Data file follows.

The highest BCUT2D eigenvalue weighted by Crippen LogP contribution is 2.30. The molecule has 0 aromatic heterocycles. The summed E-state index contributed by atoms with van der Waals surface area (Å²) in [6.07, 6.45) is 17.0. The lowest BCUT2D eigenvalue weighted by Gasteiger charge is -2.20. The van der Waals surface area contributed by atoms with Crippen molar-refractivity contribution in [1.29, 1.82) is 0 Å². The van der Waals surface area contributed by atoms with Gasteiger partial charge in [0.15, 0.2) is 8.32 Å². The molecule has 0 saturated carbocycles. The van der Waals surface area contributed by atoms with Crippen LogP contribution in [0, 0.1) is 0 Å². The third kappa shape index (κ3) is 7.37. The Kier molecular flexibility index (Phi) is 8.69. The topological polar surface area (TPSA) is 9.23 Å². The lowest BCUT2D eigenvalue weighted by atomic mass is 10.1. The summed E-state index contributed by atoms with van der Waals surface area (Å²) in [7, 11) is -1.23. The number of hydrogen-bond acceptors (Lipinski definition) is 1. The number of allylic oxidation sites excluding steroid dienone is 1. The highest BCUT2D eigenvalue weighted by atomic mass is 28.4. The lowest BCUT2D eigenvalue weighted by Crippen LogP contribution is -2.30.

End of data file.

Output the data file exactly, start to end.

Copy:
The highest BCUT2D eigenvalue weighted by Crippen LogP contribution is 2.30. The molecule has 0 aromatic heterocycles. The summed E-state index contributed by atoms with van der Waals surface area (Å²) in [6.07, 6.45) is 17.0. The lowest BCUT2D eigenvalue weighted by Gasteiger charge is -2.20. The van der Waals surface area contributed by atoms with Crippen molar-refractivity contribution in [1.29, 1.82) is 0 Å². The van der Waals surface area contributed by atoms with Gasteiger partial charge in [0.15, 0.2) is 8.32 Å². The molecule has 0 saturated carbocycles. The van der Waals surface area contributed by atoms with Crippen LogP contribution in [0, 0.1) is 0 Å². The third kappa shape index (κ3) is 7.37. The Kier molecular flexibility index (Phi) is 8.69. The topological polar surface area (TPSA) is 9.23 Å². The lowest BCUT2D eigenvalue weighted by atomic mass is 10.1. The summed E-state index contributed by atoms with van der Waals surface area (Å²) in [7, 11) is -1.23. The number of hydrogen-bond acceptors (Lipinski definition) is 1. The number of allylic oxidation sites excluding steroid dienone is 1. The highest BCUT2D eigenvalue weighted by atomic mass is 28.4. The lowest BCUT2D eigenvalue weighted by Crippen LogP contribution is -2.30.